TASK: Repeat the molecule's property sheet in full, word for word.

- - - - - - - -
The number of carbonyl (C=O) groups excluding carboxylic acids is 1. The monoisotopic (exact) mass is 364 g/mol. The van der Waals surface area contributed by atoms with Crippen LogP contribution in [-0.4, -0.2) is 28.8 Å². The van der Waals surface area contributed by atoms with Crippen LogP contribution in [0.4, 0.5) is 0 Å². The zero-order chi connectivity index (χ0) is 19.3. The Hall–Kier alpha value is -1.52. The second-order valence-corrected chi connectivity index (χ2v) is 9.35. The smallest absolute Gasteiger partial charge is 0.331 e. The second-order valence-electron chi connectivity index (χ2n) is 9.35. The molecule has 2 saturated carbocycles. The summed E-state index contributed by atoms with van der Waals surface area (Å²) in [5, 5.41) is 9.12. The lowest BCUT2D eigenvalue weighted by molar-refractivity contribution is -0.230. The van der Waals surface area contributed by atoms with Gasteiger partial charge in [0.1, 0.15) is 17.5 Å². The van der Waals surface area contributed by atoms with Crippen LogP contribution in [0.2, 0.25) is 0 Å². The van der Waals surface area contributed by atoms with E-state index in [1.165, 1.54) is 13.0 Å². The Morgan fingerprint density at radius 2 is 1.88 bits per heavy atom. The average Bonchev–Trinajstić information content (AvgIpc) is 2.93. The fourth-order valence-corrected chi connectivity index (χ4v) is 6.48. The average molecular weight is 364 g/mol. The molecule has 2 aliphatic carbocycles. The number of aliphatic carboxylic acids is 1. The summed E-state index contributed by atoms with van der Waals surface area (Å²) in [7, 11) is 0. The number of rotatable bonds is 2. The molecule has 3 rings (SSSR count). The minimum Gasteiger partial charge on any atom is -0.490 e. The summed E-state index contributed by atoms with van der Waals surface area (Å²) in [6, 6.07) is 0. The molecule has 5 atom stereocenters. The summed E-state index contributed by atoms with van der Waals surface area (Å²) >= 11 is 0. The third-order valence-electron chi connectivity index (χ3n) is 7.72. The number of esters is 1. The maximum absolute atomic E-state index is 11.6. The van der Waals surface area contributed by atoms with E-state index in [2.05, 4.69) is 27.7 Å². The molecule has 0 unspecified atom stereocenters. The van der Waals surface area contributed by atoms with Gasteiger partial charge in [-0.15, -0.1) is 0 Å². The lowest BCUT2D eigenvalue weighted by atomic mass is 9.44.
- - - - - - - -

The number of carbonyl (C=O) groups excluding carboxylic acids is 1. The monoisotopic (exact) mass is 364 g/mol. The van der Waals surface area contributed by atoms with Crippen LogP contribution in [-0.4, -0.2) is 28.8 Å². The van der Waals surface area contributed by atoms with Crippen LogP contribution in [0.4, 0.5) is 0 Å². The zero-order chi connectivity index (χ0) is 19.3. The Hall–Kier alpha value is -1.52. The second-order valence-corrected chi connectivity index (χ2v) is 9.35. The smallest absolute Gasteiger partial charge is 0.331 e. The second-order valence-electron chi connectivity index (χ2n) is 9.35. The molecule has 2 saturated carbocycles. The summed E-state index contributed by atoms with van der Waals surface area (Å²) in [5, 5.41) is 9.12. The lowest BCUT2D eigenvalue weighted by molar-refractivity contribution is -0.230. The van der Waals surface area contributed by atoms with Gasteiger partial charge in [0.1, 0.15) is 17.5 Å². The van der Waals surface area contributed by atoms with Crippen LogP contribution in [0.2, 0.25) is 0 Å². The van der Waals surface area contributed by atoms with E-state index in [1.165, 1.54) is 13.0 Å². The Morgan fingerprint density at radius 2 is 1.88 bits per heavy atom. The average Bonchev–Trinajstić information content (AvgIpc) is 2.93. The fourth-order valence-corrected chi connectivity index (χ4v) is 6.48. The average molecular weight is 364 g/mol. The molecule has 2 aliphatic carbocycles. The number of aliphatic carboxylic acids is 1. The summed E-state index contributed by atoms with van der Waals surface area (Å²) in [7, 11) is 0. The number of rotatable bonds is 2. The molecule has 3 rings (SSSR count). The minimum Gasteiger partial charge on any atom is -0.490 e. The summed E-state index contributed by atoms with van der Waals surface area (Å²) in [6, 6.07) is 0. The molecule has 5 atom stereocenters. The summed E-state index contributed by atoms with van der Waals surface area (Å²) >= 11 is 0. The third-order valence-electron chi connectivity index (χ3n) is 7.72. The number of esters is 1. The maximum absolute atomic E-state index is 11.6. The van der Waals surface area contributed by atoms with E-state index in [2.05, 4.69) is 27.7 Å². The molecule has 0 unspecified atom stereocenters. The van der Waals surface area contributed by atoms with Gasteiger partial charge in [-0.15, -0.1) is 0 Å². The lowest BCUT2D eigenvalue weighted by atomic mass is 9.44.